the museum project

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     Smithsonian’s National Air & Space Museum Udvar-Hazy Center in Chantilly, Virginia, offers the unique sight of a complete Mercury spacecraft. Many of these spacecraft are available for viewing all over the United States, but this one is special because it did not fly.

     During the course of a Mercury flight, several parts of the spacecraft are jettisoned and not recovered, including the retro package. This piece of equipment is visible here in my photos as the striped metal object strapped to the bottom of the heat shield. This small cluster of solid rocket motors was responsible for the safe return of the astronaut from space, making just enough thrust to change the shape of the orbit so that it would meet the atmosphere and use aerobraking for a ballistic reentry.

     If this package had not fired properly, the astronaut would be faced with the dire situation of being stuck in orbit. Fortunately, this never happened in real life, but it was captured in the fanciful novel “Marooned” by Martin Cardin, in which a NASA astronaut was stranded on orbit after his retro rockets failed. When the book was released in 1964, it was so influential that it actually changed procedures for Mercury’s follow on program Project Gemini, adding more redundancy to the spacecraft’s reentry flight profile.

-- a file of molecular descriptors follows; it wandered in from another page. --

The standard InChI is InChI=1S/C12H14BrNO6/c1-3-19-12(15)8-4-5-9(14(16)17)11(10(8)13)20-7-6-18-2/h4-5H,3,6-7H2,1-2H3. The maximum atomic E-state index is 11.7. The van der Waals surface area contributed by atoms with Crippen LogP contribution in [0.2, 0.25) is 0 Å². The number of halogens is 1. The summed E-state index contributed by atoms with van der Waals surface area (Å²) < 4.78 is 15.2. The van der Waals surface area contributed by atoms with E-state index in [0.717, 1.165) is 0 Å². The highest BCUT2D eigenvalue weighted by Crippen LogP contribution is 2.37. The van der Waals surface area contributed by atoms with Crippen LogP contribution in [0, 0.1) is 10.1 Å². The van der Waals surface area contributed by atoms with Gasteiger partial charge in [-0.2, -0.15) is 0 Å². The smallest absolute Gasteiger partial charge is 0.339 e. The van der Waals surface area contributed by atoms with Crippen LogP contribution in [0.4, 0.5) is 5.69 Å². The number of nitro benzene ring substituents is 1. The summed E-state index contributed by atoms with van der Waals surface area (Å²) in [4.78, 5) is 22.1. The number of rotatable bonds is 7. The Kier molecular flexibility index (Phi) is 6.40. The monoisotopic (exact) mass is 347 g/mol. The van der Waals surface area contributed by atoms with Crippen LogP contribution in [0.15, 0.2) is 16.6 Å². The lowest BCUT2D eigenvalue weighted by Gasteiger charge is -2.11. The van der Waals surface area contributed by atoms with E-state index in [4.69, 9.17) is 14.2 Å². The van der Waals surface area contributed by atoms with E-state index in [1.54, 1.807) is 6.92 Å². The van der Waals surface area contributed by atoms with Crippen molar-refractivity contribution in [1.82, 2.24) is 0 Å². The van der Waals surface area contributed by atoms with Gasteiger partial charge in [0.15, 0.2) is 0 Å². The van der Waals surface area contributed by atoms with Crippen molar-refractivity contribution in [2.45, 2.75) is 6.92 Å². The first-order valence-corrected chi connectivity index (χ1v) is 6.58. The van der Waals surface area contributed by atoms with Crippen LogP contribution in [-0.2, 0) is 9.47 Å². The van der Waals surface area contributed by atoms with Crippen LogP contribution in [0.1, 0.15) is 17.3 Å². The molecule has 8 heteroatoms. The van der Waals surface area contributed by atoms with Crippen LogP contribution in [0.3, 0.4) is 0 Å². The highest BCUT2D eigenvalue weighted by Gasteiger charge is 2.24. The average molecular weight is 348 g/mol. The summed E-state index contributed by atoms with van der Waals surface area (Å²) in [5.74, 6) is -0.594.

Alan Shepard, the first American in space and later Apollo 14 moonwalker, didn’t fail to notice that there was a leftover spacecraft at the end of the Mercury program. He lobbied for a second Mercury flight in this ship, speaking personally to both NASA Administrator James Webb and President John Kennedy about this flight. He told them his idea of an “open ended” mission in which they would keep him in orbit indefinitely until there was a malfunction or consumables began to run out. Webb stated (and Kennedy agreed) that it was more important to shelve the Mercury spacecraft in order to jump start the more capable Gemini Program. Thus, we now have this whole Mercury on display for future generations to appreciate.

anonymous asked:

Is architecture basically just finding inspiration in something and constructing a building based on that inspiration?

Nothing is further from the truth. 

Architecture is…